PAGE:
On November 29, 2021, the National Centre for Foreign Animal Disease (CFIA) confirmed the first detections of SARS-CoV-2 in three free-ranging white-tailed deer in Canada. These deer were sampled between November 6 to 8, 2021, in the Estrie ( Eastern Townships) region of Quebec.
Samples for SARS-CoV-2 were collected through a big game registration station in southern Quebec, and three were reported as positive.
The deer the samples were taken from appeared to be healthy and showed no signs of the disease.
The World Organisation for Animal Health (OIE) was notified on December 1, 2021.
Environment and Climate Change Canada (ECCC), the Canadian Food Inspection Agency (CFIA), the Public Health Agency of Canada, Parks Canada, provincial and territorial governments, Canadian Wildlife Health Cooperative (CWHC), and academic partners have been proactively engaged in research to investigate whether SARS-CoV-2, the virus that causes COVID-19, has spilled into wildlife.
Recent reports in the United States have revealed evidence of spillover of SARS-CoV-2 from humans to wild white-tailed deer, with subsequent spread of the virus among deer. There has been no known transmission of SARS-CoV-2 from deer to humans at this time.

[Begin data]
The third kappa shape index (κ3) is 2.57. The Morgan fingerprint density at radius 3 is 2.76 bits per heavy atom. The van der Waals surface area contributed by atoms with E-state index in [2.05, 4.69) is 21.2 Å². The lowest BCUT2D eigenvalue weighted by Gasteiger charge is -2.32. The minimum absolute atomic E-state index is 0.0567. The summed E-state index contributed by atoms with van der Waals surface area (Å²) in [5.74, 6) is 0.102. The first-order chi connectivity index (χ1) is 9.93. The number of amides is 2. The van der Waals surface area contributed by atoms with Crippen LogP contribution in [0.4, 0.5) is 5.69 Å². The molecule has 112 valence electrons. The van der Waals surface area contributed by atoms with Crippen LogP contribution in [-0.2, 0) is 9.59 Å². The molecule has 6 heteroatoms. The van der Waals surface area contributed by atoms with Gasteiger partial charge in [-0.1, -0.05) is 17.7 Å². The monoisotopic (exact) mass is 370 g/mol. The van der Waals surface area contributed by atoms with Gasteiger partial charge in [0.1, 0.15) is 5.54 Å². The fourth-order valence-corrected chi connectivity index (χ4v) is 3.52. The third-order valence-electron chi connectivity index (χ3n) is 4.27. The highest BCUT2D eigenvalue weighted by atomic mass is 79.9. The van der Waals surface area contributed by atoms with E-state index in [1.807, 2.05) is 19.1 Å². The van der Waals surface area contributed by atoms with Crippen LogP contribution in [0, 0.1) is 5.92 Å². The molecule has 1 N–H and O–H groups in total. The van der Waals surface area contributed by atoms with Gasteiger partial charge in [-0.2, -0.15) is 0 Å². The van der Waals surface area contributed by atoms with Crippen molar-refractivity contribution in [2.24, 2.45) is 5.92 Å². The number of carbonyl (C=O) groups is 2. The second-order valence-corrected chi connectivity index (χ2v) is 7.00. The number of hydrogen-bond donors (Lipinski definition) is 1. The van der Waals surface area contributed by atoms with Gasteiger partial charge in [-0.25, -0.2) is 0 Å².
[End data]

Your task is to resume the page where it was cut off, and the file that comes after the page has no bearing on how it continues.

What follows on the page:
A study conducted in the USA reports that the possibility exists that new animal reservoirs of SARS-CoV-2 could emerge, each with unique potential to maintain, disseminate, and drive novel evolution of the virus. The PNAS report from November showed SARS-CoV-2 antibodies in 40 per cent of blood samples collected from deer in Pennsylvania, Illinois, Michigan, New York during 2021.
This is the first time the virus has been found in wild animals in Canada, and Scott Weese, an infectious disease veterinarian from the Ontario Veterinary College at the University of Guelph stated in an interview with the CBC that more concerning scenario, is that it could continue to spread to other deer and other species, becoming a possible source of infection for humans, and a source of more variants.
Until more is known and as an added precaution, it is recommended that you wear a well-fitting mask when exposed to respiratory tissues and fluids from deer, practice good hand hygiene, and avoid splashing/spraying fluids from these tissues as much as possible.
Additional information is available on exposure and transmission of COVID-19 in various wildlife species can be found at Animals and COVID-19.